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American Journalism Review
The Whitest Beat in Town?  | American Journalism Review
 AJR  Features
From AJR,   August/September 2004

The Whitest Beat in Town?   

By Christopher Callahan
Christopher Callahan is associate dean of the Philip Merrill College of Journalism at the University of Maryland and a senior editor of AJR.     


Ruth Gmeiner broke a gender barrier when she became the first female reporter to cover the U.S. Supreme Court. She started on the beat more than 60 years ago.

Stephen Henderson broke a similar barrier: He is believed to be the first minority reporter to cover the Supreme Court for a general circulation newspaper. He started on the beat last year.

"It's sort of unbelievable," says John Walcott, Knight Ridder's Washington bureau chief and the man who hired Henderson to cover the high court for the 31-daily newspaper chain. "So much of the civil rights movement was fought in the court system. It was, after all, a legal battle. The fact that African Americans were not represented in covering that battle is mind-boggling."

Henderson, however, does not share his boss's shock. "I don't know that I'd say it's surprising because, as a journalist in Washington, you just don't see that many African Americans in the press corps," says the 33-year-old Detroit native, who was born three years after Thurgood Marshall became the nation's first minority Supreme Court justice.

Despite the overall dearth of minorities among Washington journalists, the Supreme Court's reporters historically have stood out for their lack of racial diversity. Veteran Supreme Court correspondents such as former Associated Press reporter Dick Carelli, who was on the beat for nearly 25 years, can count the minority reporters who regularly covered the court on the fingers of one hand and none worked for a newspaper. Neither Kathleen Arberg, the court's longtime spokeswoman, nor Barrett McGurn, the court's first public information director in the 1970s and early 1980s, could recall a minority court correspondent for a newspaper.

Henderson's appointment in January 2003 made headlines on Richard Prince's "Journal-isms" Web site, published by the Robert C. Maynard Institute for Journalism Education, and Prince listed the hiring as one of the top 10 stories affecting newsroom diversity last year. Ernest Sotomayor, president of Unity: Journalists of Color Inc., criticized the lack of diversity in the high court's press room. "A diverse press corps is a must if we are to ensure there is fair and accurate coverage" of the Supreme Court, Sotomayor wrote following Henderson's appointment.

But how relevant is a reporter's ethnicity when covering a beat such as the Supreme Court?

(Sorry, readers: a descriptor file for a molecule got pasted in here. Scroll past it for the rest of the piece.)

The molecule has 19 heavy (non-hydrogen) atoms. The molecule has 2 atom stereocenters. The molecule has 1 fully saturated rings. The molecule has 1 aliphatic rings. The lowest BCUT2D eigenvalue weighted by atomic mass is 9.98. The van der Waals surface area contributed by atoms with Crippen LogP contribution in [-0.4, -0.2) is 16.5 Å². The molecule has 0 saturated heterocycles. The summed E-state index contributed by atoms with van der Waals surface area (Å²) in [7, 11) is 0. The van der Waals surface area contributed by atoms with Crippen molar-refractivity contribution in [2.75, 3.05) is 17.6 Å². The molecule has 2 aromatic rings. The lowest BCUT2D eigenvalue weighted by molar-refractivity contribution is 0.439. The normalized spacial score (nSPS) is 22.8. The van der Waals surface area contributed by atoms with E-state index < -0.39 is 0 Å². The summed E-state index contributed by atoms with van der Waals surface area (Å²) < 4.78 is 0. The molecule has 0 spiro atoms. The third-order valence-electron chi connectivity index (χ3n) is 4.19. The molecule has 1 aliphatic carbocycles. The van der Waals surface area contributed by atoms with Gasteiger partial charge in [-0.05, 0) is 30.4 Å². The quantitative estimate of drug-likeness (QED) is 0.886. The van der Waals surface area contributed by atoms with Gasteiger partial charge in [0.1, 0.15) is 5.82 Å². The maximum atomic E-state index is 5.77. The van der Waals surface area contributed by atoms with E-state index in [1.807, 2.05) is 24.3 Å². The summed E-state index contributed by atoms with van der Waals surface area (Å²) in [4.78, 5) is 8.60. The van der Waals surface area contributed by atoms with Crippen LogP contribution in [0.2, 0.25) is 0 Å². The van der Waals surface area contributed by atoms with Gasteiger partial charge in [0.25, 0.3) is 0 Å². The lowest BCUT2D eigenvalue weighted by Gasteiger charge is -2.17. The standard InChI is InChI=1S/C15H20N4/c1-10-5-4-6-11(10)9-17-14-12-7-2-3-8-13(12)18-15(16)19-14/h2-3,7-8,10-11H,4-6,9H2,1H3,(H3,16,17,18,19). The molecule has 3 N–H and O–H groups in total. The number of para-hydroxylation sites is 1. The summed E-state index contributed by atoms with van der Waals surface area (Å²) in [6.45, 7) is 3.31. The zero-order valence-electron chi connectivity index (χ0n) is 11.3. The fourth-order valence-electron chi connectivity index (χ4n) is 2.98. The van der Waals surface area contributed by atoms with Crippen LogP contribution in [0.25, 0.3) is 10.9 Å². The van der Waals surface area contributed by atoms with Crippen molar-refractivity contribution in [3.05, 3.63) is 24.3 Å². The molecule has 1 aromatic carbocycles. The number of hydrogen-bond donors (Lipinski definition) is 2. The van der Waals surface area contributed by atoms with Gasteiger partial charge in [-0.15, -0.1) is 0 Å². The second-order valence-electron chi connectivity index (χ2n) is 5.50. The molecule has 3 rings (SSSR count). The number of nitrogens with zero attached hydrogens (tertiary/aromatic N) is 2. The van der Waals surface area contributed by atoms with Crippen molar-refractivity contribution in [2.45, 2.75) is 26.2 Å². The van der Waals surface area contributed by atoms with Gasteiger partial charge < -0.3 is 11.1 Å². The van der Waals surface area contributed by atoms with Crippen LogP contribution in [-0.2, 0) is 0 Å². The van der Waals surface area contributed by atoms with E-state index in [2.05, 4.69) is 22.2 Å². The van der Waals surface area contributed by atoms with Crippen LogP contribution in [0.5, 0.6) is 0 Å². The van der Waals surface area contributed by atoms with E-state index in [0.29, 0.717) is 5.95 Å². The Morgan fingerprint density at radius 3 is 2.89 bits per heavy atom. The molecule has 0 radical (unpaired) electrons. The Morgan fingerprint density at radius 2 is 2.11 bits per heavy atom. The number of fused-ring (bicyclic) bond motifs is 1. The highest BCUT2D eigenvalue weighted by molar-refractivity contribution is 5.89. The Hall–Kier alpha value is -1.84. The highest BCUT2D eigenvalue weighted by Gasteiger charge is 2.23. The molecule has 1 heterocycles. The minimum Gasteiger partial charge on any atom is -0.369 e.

"In 75 percent or more of the cases that come through the court every year, there is great unanimity on what is news, what's important [and] what's a dog case that [the reporters] don't want the court to [hear] because they don't want to write it," Carelli says.

But Carelli and others say a reporter's ethnicity can play a role in certain stories, just as "a justice's race and the life experience tied in with that" is relevant in some cases.

Henderson agrees. "Ninety percent of the time I don't think it has much to do with how you cover the stories, [but] I do think I'm more attuned when race comes up," he says.

Henderson points to his coverage of the University of Michigan's affirmative action cases. Following oral arguments, Henderson wrote a sidebar about the lack of diversity within the Supreme Court itself, calling the high court "one of America's least integrated public forums."

"The one thing I was struck by was when you sit in that courtroom every day is how white it is. On many, many days there is me and Clarence Thomas and that's all," Henderson says. "The place is very old-time Washington in terms of how segregated it is. There are black faces all over the building, but most of them work in the cafeteria and in security and in support jobs."

Henderson's editor offers another example of the impact of his reporter's race on Knight Ridder's coverage. Henderson traveled to Mississippi to explore the record of Charles W. Pickering Sr., a federal district judge nominated by President Bush for a seat on the 5th U.S. Circuit Court of Appeals. Pickering was under attack by Democrats for his civil rights record.

Walcott says Henderson "found Pickering's record was nowhere near as bad as his critics made it out to be, nor was he the racist that some of his critics accused him of being. And I think because Steve is African American, his reporting on that subject carried some weight... Because of who Steve is and the kind of reporter he is, he was able to do that, whereas [if] a white reporter had done that [story], it probably would have been subject to a great deal of criticism and skepticism."

Henderson, who worked for Kentucky's Lexington Herald-Leader, the Detroit Free Press, the Chicago Tribune and the Baltimore Sun before coming to Washington, says he's enjoying the beat and his colleagues, whom he describes as "the smartest group of reporters I've ever been around."

He adds, however, that the court's press corps is more insular and "clubby" than most, and has an unusual "coziness" with the institution it covers. Tony Mauro, the longtime USA Today Supreme Court correspondent now at Legal Times, says he saw the unusually protective relationship up close in 1998 when he revealed the high court's lack of diversity in the hiring of its law clerks. "There were some [reporters] who felt..that it was not a proper story about the Supreme Court," Mauro says. "The Supreme Court press corps is pretty deferential, pretty reverential, of the justices."


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